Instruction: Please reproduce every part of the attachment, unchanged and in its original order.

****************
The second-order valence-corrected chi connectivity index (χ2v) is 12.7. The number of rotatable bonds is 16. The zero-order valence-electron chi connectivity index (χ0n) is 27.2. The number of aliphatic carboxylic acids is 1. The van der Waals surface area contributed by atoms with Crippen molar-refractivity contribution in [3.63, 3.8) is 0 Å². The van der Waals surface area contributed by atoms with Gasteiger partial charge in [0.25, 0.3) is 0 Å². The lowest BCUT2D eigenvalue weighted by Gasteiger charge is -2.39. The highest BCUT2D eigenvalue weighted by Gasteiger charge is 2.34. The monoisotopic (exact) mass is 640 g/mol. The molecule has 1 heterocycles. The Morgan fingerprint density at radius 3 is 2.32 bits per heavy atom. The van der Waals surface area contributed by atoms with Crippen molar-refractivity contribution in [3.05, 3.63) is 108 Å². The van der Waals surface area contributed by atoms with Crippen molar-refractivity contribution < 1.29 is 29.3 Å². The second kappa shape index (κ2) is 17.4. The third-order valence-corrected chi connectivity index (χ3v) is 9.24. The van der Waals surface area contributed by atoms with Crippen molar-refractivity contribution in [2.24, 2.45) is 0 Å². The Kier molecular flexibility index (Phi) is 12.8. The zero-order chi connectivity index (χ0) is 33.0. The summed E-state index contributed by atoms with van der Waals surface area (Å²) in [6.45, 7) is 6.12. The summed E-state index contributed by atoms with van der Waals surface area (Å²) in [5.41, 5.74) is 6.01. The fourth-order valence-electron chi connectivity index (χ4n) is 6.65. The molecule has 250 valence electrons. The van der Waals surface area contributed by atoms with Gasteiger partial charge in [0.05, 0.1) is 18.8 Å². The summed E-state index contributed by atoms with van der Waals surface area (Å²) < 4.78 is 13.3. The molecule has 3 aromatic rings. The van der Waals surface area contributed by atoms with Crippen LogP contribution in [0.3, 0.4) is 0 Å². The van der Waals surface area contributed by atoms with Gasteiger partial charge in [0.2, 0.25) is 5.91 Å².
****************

The second-order valence-corrected chi connectivity index (χ2v) is 12.7. The number of rotatable bonds is 16. The zero-order valence-electron chi connectivity index (χ0n) is 27.2. The number of aliphatic carboxylic acids is 1. The van der Waals surface area contributed by atoms with Crippen molar-refractivity contribution in [3.63, 3.8) is 0 Å². The van der Waals surface area contributed by atoms with Gasteiger partial charge in [0.25, 0.3) is 0 Å². The lowest BCUT2D eigenvalue weighted by Gasteiger charge is -2.39. The highest BCUT2D eigenvalue weighted by Gasteiger charge is 2.34. The monoisotopic (exact) mass is 640 g/mol. The molecule has 1 heterocycles. The Morgan fingerprint density at radius 3 is 2.32 bits per heavy atom. The van der Waals surface area contributed by atoms with Crippen molar-refractivity contribution in [3.05, 3.63) is 108 Å². The van der Waals surface area contributed by atoms with Crippen molar-refractivity contribution < 1.29 is 29.3 Å². The second kappa shape index (κ2) is 17.4. The third-order valence-corrected chi connectivity index (χ3v) is 9.24. The van der Waals surface area contributed by atoms with Crippen molar-refractivity contribution in [2.24, 2.45) is 0 Å². The Kier molecular flexibility index (Phi) is 12.8. The zero-order chi connectivity index (χ0) is 33.0. The summed E-state index contributed by atoms with van der Waals surface area (Å²) in [6.45, 7) is 6.12. The summed E-state index contributed by atoms with van der Waals surface area (Å²) in [5.41, 5.74) is 6.01. The fourth-order valence-electron chi connectivity index (χ4n) is 6.65. The molecule has 250 valence electrons. The van der Waals surface area contributed by atoms with Gasteiger partial charge in [0.05, 0.1) is 18.8 Å². The summed E-state index contributed by atoms with van der Waals surface area (Å²) < 4.78 is 13.3. The molecule has 3 aromatic rings. The van der Waals surface area contributed by atoms with Crippen LogP contribution in [0.3, 0.4) is 0 Å². The van der Waals surface area contributed by atoms with Gasteiger partial charge in [0.2, 0.25) is 5.91 Å².